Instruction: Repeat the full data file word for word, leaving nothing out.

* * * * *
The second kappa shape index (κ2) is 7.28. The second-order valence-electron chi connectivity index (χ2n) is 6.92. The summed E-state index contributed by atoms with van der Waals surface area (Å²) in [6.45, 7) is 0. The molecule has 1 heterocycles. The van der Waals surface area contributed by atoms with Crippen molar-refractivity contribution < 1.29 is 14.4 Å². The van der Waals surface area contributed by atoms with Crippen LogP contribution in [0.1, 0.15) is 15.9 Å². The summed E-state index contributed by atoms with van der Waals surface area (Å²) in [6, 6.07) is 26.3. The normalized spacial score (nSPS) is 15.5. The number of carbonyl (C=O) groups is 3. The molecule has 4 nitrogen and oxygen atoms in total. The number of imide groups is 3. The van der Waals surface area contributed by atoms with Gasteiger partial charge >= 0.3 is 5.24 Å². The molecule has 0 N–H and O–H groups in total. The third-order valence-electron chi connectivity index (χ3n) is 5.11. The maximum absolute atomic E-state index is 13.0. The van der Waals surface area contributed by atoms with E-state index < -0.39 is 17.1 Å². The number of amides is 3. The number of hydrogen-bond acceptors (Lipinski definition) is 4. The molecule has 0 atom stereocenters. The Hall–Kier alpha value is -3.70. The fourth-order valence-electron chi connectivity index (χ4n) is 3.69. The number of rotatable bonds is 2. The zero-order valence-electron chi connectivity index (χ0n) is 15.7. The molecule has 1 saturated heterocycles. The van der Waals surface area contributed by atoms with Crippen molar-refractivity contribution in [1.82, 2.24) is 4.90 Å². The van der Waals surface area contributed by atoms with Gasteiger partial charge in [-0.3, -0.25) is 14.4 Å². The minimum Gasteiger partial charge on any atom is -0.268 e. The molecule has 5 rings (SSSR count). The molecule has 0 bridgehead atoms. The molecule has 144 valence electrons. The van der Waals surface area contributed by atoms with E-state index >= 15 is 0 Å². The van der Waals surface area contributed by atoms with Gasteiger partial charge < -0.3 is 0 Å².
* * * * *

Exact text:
The second kappa shape index (κ2) is 7.28. The second-order valence-electron chi connectivity index (χ2n) is 6.92. The summed E-state index contributed by atoms with van der Waals surface area (Å²) in [6.45, 7) is 0. The molecule has 1 heterocycles. The van der Waals surface area contributed by atoms with Crippen molar-refractivity contribution < 1.29 is 14.4 Å². The van der Waals surface area contributed by atoms with Crippen LogP contribution in [0.1, 0.15) is 15.9 Å². The summed E-state index contributed by atoms with van der Waals surface area (Å²) in [6, 6.07) is 26.3. The normalized spacial score (nSPS) is 15.5. The number of carbonyl (C=O) groups is 3. The molecule has 4 nitrogen and oxygen atoms in total. The number of imide groups is 3. The van der Waals surface area contributed by atoms with Gasteiger partial charge >= 0.3 is 5.24 Å². The molecule has 0 N–H and O–H groups in total. The third-order valence-electron chi connectivity index (χ3n) is 5.11. The maximum absolute atomic E-state index is 13.0. The van der Waals surface area contributed by atoms with E-state index < -0.39 is 17.1 Å². The number of amides is 3. The number of hydrogen-bond acceptors (Lipinski definition) is 4. The molecule has 0 atom stereocenters. The Hall–Kier alpha value is -3.70. The fourth-order valence-electron chi connectivity index (χ4n) is 3.69. The number of rotatable bonds is 2. The zero-order valence-electron chi connectivity index (χ0n) is 15.7. The molecule has 1 saturated heterocycles. The van der Waals surface area contributed by atoms with Crippen molar-refractivity contribution in [1.82, 2.24) is 4.90 Å². The van der Waals surface area contributed by atoms with Gasteiger partial charge in [-0.3, -0.25) is 14.4 Å². The minimum Gasteiger partial charge on any atom is -0.268 e. The molecule has 5 rings (SSSR count). The molecule has 0 bridgehead atoms. The molecule has 144 valence electrons. The van der Waals surface area contributed by atoms with E-state index >= 15 is 0 Å². The van der Waals surface area contributed by atoms with Gasteiger partial charge < -0.3 is 0 Å².